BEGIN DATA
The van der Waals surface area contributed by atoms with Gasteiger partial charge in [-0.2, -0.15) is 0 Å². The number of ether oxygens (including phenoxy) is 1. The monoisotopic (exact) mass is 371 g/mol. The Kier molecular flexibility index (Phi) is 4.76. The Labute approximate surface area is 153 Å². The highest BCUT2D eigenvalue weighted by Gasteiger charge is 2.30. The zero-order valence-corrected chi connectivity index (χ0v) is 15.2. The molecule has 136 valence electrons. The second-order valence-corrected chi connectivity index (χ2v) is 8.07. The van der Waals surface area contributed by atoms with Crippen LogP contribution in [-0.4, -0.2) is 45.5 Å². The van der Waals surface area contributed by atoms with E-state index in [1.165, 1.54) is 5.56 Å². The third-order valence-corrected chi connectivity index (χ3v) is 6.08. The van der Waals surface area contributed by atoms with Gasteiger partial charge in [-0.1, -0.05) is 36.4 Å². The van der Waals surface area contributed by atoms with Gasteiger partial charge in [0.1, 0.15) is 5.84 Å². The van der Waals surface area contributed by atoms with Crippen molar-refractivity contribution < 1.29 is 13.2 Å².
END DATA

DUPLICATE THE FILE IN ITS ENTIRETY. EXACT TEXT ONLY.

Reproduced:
The van der Waals surface area contributed by atoms with Gasteiger partial charge in [-0.2, -0.15) is 0 Å². The number of ether oxygens (including phenoxy) is 1. The monoisotopic (exact) mass is 371 g/mol. The Kier molecular flexibility index (Phi) is 4.76. The Labute approximate surface area is 153 Å². The highest BCUT2D eigenvalue weighted by Gasteiger charge is 2.30. The zero-order valence-corrected chi connectivity index (χ0v) is 15.2. The molecule has 136 valence electrons. The second-order valence-corrected chi connectivity index (χ2v) is 8.07. The van der Waals surface area contributed by atoms with Crippen LogP contribution in [-0.4, -0.2) is 45.5 Å². The van der Waals surface area contributed by atoms with E-state index in [1.165, 1.54) is 5.56 Å². The third-order valence-corrected chi connectivity index (χ3v) is 6.08. The van der Waals surface area contributed by atoms with Gasteiger partial charge in [-0.1, -0.05) is 36.4 Å². The van der Waals surface area contributed by atoms with Gasteiger partial charge in [0.1, 0.15) is 5.84 Å². The van der Waals surface area contributed by atoms with Crippen molar-refractivity contribution < 1.29 is 13.2 Å².